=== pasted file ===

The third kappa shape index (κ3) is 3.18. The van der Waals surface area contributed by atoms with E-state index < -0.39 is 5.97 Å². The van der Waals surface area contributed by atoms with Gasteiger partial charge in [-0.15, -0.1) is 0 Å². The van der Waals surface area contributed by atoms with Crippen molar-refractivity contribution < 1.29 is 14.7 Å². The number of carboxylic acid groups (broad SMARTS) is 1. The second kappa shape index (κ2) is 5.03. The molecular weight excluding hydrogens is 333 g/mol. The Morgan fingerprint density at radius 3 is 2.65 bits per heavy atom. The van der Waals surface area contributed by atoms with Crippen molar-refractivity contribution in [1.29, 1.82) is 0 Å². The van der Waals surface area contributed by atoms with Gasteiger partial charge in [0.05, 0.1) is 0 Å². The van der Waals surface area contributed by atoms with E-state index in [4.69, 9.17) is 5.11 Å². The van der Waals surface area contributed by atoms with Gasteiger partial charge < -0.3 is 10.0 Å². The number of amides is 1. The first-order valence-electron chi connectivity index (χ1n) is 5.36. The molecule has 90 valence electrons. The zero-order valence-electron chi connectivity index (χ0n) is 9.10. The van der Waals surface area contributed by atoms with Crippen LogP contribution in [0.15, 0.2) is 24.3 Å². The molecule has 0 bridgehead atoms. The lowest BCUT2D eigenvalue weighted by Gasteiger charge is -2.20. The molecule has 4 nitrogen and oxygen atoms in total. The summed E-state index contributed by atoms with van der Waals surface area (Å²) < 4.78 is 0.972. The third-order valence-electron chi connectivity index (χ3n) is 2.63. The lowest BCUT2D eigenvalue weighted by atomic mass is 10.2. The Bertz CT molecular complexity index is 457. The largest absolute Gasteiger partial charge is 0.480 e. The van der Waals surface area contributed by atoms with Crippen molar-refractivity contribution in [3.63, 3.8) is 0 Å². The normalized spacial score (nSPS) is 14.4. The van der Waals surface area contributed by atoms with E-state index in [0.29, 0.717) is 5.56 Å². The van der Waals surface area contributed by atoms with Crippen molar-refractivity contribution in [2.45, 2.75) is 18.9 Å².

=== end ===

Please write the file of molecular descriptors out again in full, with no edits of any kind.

The third kappa shape index (κ3) is 3.18. The van der Waals surface area contributed by atoms with E-state index < -0.39 is 5.97 Å². The van der Waals surface area contributed by atoms with Gasteiger partial charge in [-0.15, -0.1) is 0 Å². The van der Waals surface area contributed by atoms with Crippen molar-refractivity contribution < 1.29 is 14.7 Å². The number of carboxylic acid groups (broad SMARTS) is 1. The second kappa shape index (κ2) is 5.03. The molecular weight excluding hydrogens is 333 g/mol. The Morgan fingerprint density at radius 3 is 2.65 bits per heavy atom. The van der Waals surface area contributed by atoms with Crippen molar-refractivity contribution in [1.29, 1.82) is 0 Å². The van der Waals surface area contributed by atoms with Gasteiger partial charge in [0.05, 0.1) is 0 Å². The van der Waals surface area contributed by atoms with E-state index in [4.69, 9.17) is 5.11 Å². The van der Waals surface area contributed by atoms with Gasteiger partial charge < -0.3 is 10.0 Å². The number of amides is 1. The first-order valence-electron chi connectivity index (χ1n) is 5.36. The molecule has 90 valence electrons. The zero-order valence-electron chi connectivity index (χ0n) is 9.10. The van der Waals surface area contributed by atoms with Crippen LogP contribution in [0.15, 0.2) is 24.3 Å². The molecule has 0 bridgehead atoms. The lowest BCUT2D eigenvalue weighted by Gasteiger charge is -2.20. The molecule has 4 nitrogen and oxygen atoms in total. The summed E-state index contributed by atoms with van der Waals surface area (Å²) < 4.78 is 0.972. The third-order valence-electron chi connectivity index (χ3n) is 2.63. The lowest BCUT2D eigenvalue weighted by atomic mass is 10.2. The Bertz CT molecular complexity index is 457. The largest absolute Gasteiger partial charge is 0.480 e. The van der Waals surface area contributed by atoms with Crippen molar-refractivity contribution in [3.63, 3.8) is 0 Å². The normalized spacial score (nSPS) is 14.4. The van der Waals surface area contributed by atoms with E-state index in [0.29, 0.717) is 5.56 Å². The van der Waals surface area contributed by atoms with Crippen molar-refractivity contribution in [2.45, 2.75) is 18.9 Å².